President Trump asked two of the nation’s top intelligence officials in March to help him push back against an FBI investigation into possible coordination between his campaign and the Russian government, according to current and former officials.

Trump made separate appeals to the director of national intelligence, Daniel Coats, and to Adm. Michael S. Rogers, the director of the National Security Agency, urging them to publicly deny the existence of any evidence of collusion during the 2016 election.

Coats and Rogers refused to comply with the requests, which they both deemed to be inappropriate, according to two current and two former officials, who spoke on the condition of anonymity to discuss private communications with the president.

Trump sought the assistance of Coats and Rogers after FBI Director James B. Comey told the House Intelligence Committee on March 20 that the FBI was investigating “the nature of any links between individuals associated with the Trump campaign and the Russian government and whether there was any coordination between the campaign and Russia’s efforts.”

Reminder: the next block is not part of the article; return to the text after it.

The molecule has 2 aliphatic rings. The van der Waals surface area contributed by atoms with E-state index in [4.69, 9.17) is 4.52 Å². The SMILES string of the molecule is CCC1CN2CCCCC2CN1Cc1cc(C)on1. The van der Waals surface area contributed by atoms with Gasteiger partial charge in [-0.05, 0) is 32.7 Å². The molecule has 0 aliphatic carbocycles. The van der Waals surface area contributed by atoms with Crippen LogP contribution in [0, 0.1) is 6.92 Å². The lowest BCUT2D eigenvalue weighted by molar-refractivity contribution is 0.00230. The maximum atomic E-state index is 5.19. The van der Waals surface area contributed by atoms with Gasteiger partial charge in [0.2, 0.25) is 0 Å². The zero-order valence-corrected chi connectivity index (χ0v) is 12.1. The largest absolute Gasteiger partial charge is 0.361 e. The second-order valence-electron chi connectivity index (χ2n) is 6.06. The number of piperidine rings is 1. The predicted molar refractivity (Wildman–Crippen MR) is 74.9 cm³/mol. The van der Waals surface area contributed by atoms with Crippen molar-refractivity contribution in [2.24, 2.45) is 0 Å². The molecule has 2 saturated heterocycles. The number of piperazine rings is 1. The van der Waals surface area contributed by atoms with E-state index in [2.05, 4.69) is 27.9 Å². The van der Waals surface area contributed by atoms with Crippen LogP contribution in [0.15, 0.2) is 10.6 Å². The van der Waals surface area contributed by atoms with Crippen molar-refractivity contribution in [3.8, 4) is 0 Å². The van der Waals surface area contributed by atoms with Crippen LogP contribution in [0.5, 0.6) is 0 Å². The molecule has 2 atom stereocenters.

Trump’s conversation with Rogers was documented contemporaneously in an internal memo written by a senior NSA official, according to the officials. It is unclear if a similar memo was prepared by the Office of the Director of National Intelligence to document Trump’s conversation with Coats. Officials said such memos could be made available to both the special counsel now overseeing the Russia investigation and congressional investigators, who might explore whether Trump sought to impede the FBI’s work.

White House officials say Comey’s testimony about the scope of the FBI investigation upset Trump, who has dismissed the FBI and congressional investigations as a “witch hunt.” The president has repeatedly said there was no collusion.

Current and former senior intelligence officials viewed Trump’s requests as an attempt by the president to tarnish the credibility of the agency leading the Russia investigation.

A senior intelligence official said Trump’s goal was to “muddy the waters” about the scope of the FBI probe at a time when Democrats were ramping up their calls for the Justice Department to appoint a special counsel, a step announced last week.